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From the archives

The Path of Poetic Resistance

To disarm Canada and its canon

Are Interests Really Value-Free?

A salvo from the “realist” school of Canadian foreign relations

Going It Alone

The marvellous, single-minded, doggedly strange passion of citizen scientists

Cures of patients, who suppose themselves to be glass, may easily be performed by pulling a chair, upon which they are about to sit, from under them, and afterwards showing them a large collection of pieces of glass as the fragments of their bodies.

Dr. Benjamin Rush

Tinted windows in the killer’s Camaro, burnished windows of the Wall Street skyscraper, bulletproof windows of the Popemobile, stained-glass window made in my grandfather’s name (gold makes the wine-red colour), window-face of my father’s watch, cracked glass in the parking lot, shards in the park sandbox, encasement of light in bulb, substrate of the looking glass. Look at my history:


I fancied of glass, first my fingers and then arms. Once translucent, I let the doctor see through me: using a candle, he saw my glass heart, glass liver, glass spleen. He diagnosed an error in the furnace: I was fired imperfectly, I should return to flesh and begin again. It is true: I wanted to die. Before I agreed, I asked about impurity: what is the purpose of becoming like light when grit and bark prevent a perfect image? He said: fall, break, and you shall be made flesh again. He pushed my chest and I shattered on the ground.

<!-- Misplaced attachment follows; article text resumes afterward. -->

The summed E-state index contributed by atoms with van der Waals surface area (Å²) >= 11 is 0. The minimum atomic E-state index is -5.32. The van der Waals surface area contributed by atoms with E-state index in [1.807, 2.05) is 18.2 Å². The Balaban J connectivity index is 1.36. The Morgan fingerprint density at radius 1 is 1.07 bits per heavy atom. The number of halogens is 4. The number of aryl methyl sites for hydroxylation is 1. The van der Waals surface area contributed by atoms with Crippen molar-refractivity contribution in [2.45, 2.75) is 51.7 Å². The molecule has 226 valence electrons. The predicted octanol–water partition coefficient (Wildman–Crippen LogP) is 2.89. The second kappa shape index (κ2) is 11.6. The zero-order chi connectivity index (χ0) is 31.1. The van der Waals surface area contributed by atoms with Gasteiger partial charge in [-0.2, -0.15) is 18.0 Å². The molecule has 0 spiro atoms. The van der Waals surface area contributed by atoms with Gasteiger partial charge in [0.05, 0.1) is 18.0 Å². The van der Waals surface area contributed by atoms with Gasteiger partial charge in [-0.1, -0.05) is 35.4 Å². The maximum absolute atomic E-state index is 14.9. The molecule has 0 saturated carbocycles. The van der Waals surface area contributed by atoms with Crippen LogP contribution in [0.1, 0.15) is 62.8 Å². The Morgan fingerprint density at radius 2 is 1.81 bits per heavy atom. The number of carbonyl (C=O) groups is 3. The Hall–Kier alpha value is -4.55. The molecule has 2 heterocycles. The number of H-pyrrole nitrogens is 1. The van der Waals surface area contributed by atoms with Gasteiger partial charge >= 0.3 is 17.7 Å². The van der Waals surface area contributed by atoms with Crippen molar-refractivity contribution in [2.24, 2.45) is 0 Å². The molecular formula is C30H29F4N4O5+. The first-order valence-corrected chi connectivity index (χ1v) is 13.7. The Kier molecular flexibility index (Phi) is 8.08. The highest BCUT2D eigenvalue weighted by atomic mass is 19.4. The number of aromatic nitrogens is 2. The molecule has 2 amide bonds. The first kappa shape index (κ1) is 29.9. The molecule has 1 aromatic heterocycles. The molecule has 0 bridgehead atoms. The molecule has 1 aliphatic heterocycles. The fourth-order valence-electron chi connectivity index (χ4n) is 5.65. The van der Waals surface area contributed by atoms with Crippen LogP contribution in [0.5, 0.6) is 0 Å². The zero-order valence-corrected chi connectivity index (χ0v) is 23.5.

How I see: through eyes of glass that are painted and then burnt intact. I feel through the silica whorls of fingertips. I love the smooth, cold texture of my thick limbs and on my brittle lips are hymns to the light. I am invisible except as intensification of light that glows past bits of dirt. The doctor is blinded when he looks, he holds hands over his eyes that are also glass, but he is afraid to become an entire eye, a pane.

Shane Neilson is the author of Saving and, with Roxanna Bennett, The Suspect We.